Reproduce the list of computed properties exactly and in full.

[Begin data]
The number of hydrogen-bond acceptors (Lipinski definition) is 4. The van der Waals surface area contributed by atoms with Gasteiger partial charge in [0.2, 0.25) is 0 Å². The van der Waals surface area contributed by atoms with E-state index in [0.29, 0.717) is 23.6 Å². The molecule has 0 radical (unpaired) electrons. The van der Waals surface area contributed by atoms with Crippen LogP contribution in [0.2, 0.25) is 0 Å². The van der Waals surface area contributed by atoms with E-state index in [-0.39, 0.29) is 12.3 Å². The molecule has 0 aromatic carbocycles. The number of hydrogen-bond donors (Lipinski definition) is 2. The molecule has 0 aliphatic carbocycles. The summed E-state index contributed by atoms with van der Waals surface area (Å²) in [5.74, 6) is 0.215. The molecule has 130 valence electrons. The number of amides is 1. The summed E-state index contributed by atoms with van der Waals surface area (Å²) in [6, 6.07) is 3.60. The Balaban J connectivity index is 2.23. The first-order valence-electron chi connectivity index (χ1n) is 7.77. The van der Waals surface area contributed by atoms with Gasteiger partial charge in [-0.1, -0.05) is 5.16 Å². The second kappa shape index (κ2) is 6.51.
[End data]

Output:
The number of hydrogen-bond acceptors (Lipinski definition) is 4. The van der Waals surface area contributed by atoms with Gasteiger partial charge in [0.2, 0.25) is 0 Å². The van der Waals surface area contributed by atoms with E-state index in [0.29, 0.717) is 23.6 Å². The molecule has 0 radical (unpaired) electrons. The van der Waals surface area contributed by atoms with Crippen LogP contribution in [0.2, 0.25) is 0 Å². The van der Waals surface area contributed by atoms with E-state index in [-0.39, 0.29) is 12.3 Å². The molecule has 0 aromatic carbocycles. The number of hydrogen-bond donors (Lipinski definition) is 2. The molecule has 0 aliphatic carbocycles. The summed E-state index contributed by atoms with van der Waals surface area (Å²) in [5.74, 6) is 0.215. The molecule has 130 valence electrons. The number of amides is 1. The summed E-state index contributed by atoms with van der Waals surface area (Å²) in [6, 6.07) is 3.60. The Balaban J connectivity index is 2.23. The first-order valence-electron chi connectivity index (χ1n) is 7.77. The van der Waals surface area contributed by atoms with Gasteiger partial charge in [-0.1, -0.05) is 5.16 Å². The second kappa shape index (κ2) is 6.51.